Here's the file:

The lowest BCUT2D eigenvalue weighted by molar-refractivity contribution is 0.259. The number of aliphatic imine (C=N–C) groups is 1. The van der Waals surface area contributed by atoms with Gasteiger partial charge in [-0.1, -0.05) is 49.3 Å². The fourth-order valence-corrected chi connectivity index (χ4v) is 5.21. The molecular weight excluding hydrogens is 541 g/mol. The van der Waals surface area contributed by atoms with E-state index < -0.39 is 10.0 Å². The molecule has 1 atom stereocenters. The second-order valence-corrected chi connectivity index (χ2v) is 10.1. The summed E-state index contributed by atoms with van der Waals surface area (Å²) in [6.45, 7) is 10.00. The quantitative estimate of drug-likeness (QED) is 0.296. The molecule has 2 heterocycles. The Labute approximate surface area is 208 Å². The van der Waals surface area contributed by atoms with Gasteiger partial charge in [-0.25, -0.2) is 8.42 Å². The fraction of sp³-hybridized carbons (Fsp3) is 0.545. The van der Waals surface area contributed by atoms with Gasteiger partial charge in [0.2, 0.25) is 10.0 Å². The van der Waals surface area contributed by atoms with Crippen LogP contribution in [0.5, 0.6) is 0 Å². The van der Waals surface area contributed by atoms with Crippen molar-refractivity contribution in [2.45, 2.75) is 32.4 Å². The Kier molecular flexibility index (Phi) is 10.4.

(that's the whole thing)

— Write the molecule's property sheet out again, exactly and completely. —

The lowest BCUT2D eigenvalue weighted by molar-refractivity contribution is 0.259. The number of aliphatic imine (C=N–C) groups is 1. The van der Waals surface area contributed by atoms with Gasteiger partial charge in [-0.1, -0.05) is 49.3 Å². The fourth-order valence-corrected chi connectivity index (χ4v) is 5.21. The molecular weight excluding hydrogens is 541 g/mol. The van der Waals surface area contributed by atoms with E-state index < -0.39 is 10.0 Å². The molecule has 1 atom stereocenters. The second-order valence-corrected chi connectivity index (χ2v) is 10.1. The summed E-state index contributed by atoms with van der Waals surface area (Å²) in [6.45, 7) is 10.00. The quantitative estimate of drug-likeness (QED) is 0.296. The molecule has 2 heterocycles. The Labute approximate surface area is 208 Å². The van der Waals surface area contributed by atoms with Gasteiger partial charge in [-0.25, -0.2) is 8.42 Å². The fraction of sp³-hybridized carbons (Fsp3) is 0.545. The van der Waals surface area contributed by atoms with Gasteiger partial charge in [0.2, 0.25) is 10.0 Å². The van der Waals surface area contributed by atoms with Crippen LogP contribution in [0.5, 0.6) is 0 Å². The van der Waals surface area contributed by atoms with Crippen molar-refractivity contribution in [2.45, 2.75) is 32.4 Å². The Kier molecular flexibility index (Phi) is 10.4.